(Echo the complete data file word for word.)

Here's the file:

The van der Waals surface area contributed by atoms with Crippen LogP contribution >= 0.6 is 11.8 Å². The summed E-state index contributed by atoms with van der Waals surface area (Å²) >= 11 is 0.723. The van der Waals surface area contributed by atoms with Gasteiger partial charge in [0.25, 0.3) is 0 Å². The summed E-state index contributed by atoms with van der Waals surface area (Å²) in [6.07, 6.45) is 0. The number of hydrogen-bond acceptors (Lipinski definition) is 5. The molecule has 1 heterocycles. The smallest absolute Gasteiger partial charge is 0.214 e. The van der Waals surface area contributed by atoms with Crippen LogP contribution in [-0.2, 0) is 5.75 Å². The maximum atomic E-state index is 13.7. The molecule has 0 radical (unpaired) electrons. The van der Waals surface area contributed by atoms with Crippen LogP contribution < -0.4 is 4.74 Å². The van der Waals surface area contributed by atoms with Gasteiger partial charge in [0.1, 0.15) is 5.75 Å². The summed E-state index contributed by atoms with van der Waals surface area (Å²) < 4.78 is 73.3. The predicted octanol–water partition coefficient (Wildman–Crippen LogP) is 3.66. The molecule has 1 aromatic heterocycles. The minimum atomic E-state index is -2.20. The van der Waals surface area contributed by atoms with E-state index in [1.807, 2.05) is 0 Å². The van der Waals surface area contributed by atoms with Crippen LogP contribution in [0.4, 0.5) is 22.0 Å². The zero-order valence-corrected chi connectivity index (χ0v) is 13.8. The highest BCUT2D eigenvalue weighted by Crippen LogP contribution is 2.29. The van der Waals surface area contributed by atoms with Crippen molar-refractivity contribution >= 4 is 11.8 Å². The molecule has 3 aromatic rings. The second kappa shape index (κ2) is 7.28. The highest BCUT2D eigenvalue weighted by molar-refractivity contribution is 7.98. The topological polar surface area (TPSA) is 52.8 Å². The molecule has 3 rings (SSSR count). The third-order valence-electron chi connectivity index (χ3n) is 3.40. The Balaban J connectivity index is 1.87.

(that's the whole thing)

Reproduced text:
The van der Waals surface area contributed by atoms with Crippen LogP contribution >= 0.6 is 11.8 Å². The summed E-state index contributed by atoms with van der Waals surface area (Å²) >= 11 is 0.723. The van der Waals surface area contributed by atoms with Gasteiger partial charge in [0.25, 0.3) is 0 Å². The summed E-state index contributed by atoms with van der Waals surface area (Å²) in [6.07, 6.45) is 0. The number of hydrogen-bond acceptors (Lipinski definition) is 5. The molecule has 1 heterocycles. The smallest absolute Gasteiger partial charge is 0.214 e. The van der Waals surface area contributed by atoms with Crippen LogP contribution in [-0.2, 0) is 5.75 Å². The maximum atomic E-state index is 13.7. The molecule has 0 radical (unpaired) electrons. The van der Waals surface area contributed by atoms with Crippen LogP contribution < -0.4 is 4.74 Å². The van der Waals surface area contributed by atoms with Gasteiger partial charge in [0.1, 0.15) is 5.75 Å². The summed E-state index contributed by atoms with van der Waals surface area (Å²) < 4.78 is 73.3. The predicted octanol–water partition coefficient (Wildman–Crippen LogP) is 3.66. The molecule has 1 aromatic heterocycles. The minimum atomic E-state index is -2.20. The van der Waals surface area contributed by atoms with E-state index in [1.807, 2.05) is 0 Å². The van der Waals surface area contributed by atoms with Crippen LogP contribution in [0.4, 0.5) is 22.0 Å². The zero-order valence-corrected chi connectivity index (χ0v) is 13.8. The highest BCUT2D eigenvalue weighted by Crippen LogP contribution is 2.29. The van der Waals surface area contributed by atoms with Crippen molar-refractivity contribution >= 4 is 11.8 Å². The molecule has 3 aromatic rings. The second kappa shape index (κ2) is 7.28. The highest BCUT2D eigenvalue weighted by molar-refractivity contribution is 7.98. The topological polar surface area (TPSA) is 52.8 Å². The molecule has 3 rings (SSSR count). The third-order valence-electron chi connectivity index (χ3n) is 3.40. The Balaban J connectivity index is 1.87.